Why it Matters

  • Adults who are Hispanic/Latinx generally have lower prevalence of cigarette smoking and other tobacco use than other racial/ethnic groups, with the exception of people who are Asian American. However, prevalence varies among sub-groups within the population of people who are Hispanic:
    • People who are Puerto Rican: 28.5%
    • People who are Cuban: 19.8%
    • People who are Mexican: 19.1%
    • People who are Central or South American: 15.6%1
  • Current tobacco use (of any kind) during 2014-2017 among middle and high school students who are Hispanic was 14.6%. For male students it was 15.6% versus 13.5% for females. The most common form of tobacco use was e-cigarettes at 9.9%.2
  • Adults who are Hispanic and who smoke are less likely to receive advice to quit and to use proven cessation treatments than people who are non-Hispanic White and who smoke. Culturally competent educational initiatives directed at both providers and communities of people who are Hispanic could help eliminate this marked and persistent disparity.3
  • Diabetes is the fifth leading cause of death among people who are Hispanic. The risk of developing diabetes is 30–40% higher for people who are Hispanic and who smoke compared to those people who are Hispanic and do not smoke.4
  • Lung cancer is the leading cause of death among men who are Hispanic and the second leading cause among women who are Hispanic.5
    • People who are Hispanic/Latinx have lower health insurance coverage and less healthcare access than people who are white, making it less likely that they will be advised by a health care provider to quit smoking cigarettes or to have access to cessation treatments. People who are Hispanic, however, still quit smoking at higher rates than people who are white or than the general population.6

What We Know About What Works

  • Results suggest that many people who are Hispanic/Latinx are self-motivated to quit and are able to do so without clinical assistance. Over 90% of females and males who formerly smoked reported quitting on their own without cessation aids or therapy.7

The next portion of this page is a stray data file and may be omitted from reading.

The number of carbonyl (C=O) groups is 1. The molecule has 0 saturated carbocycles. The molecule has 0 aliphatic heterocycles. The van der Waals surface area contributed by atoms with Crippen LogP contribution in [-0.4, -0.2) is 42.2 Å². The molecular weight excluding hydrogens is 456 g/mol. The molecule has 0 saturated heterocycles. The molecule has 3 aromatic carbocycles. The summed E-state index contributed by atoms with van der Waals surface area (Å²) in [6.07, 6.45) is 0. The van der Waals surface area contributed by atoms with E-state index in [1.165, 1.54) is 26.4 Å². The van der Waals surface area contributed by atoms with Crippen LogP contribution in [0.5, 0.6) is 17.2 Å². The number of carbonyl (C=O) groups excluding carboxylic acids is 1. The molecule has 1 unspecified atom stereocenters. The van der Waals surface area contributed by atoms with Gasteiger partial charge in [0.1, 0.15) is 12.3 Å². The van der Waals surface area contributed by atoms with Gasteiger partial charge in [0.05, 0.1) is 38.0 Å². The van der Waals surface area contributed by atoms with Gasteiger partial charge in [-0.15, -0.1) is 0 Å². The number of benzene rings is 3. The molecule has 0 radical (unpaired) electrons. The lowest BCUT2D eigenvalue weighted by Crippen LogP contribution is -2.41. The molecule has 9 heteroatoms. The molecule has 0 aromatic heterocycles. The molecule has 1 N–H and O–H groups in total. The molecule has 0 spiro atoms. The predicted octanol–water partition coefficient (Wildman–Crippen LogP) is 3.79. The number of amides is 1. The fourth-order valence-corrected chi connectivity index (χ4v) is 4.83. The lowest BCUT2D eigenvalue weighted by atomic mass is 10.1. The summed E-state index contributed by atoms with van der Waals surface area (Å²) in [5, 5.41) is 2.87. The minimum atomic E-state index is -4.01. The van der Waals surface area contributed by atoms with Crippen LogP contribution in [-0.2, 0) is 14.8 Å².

• Focus groups were conducted with Latinx adults who were former and current smokers from Santa Clara County, California in 2015. Participants reported factors driving their tobacco use and motivations to quit and emphasized the importance of community and family in influencing their smoking initiation, cravings and triggers, attempts to quit, and abstinence.8

What’s Relevant in Pennsylvania

  • In 2018, the rate of smoking in Pennsylvania for adults who are Hispanic was 19% compared to 16% for adults who are White and non-Hispanic.9
  • Pennsylvania’s Free Quitline has a Spanish language number: 1-855-DEJELO-YA
  • Tobacco Free Southwest has a page for Hispanics/Latinos including facts and stories from the CDC TIPS campaign (see References and Resources below).

What Other States Are Doing

  • An assessment of young adults who are Hispanic and Latinx and participants of texting and mobile media services for smoking cessation in South Texas showed 21.4% of participants abstinent seven months after their quit date.  Program enrollment was promoted using mainly social media (i.e., Facebook, Instagram, Twitter), in addition to local mass media publicity and outreach at colleges, universities, trade schools, and other venues attended by young
    adults. Young people who smoke—and particularly young adults who have lower incomes, are Spanish-speaking, and for whom mobile devices are a primary point of Internet access—were effectively served by text messaging cessation program methodology.10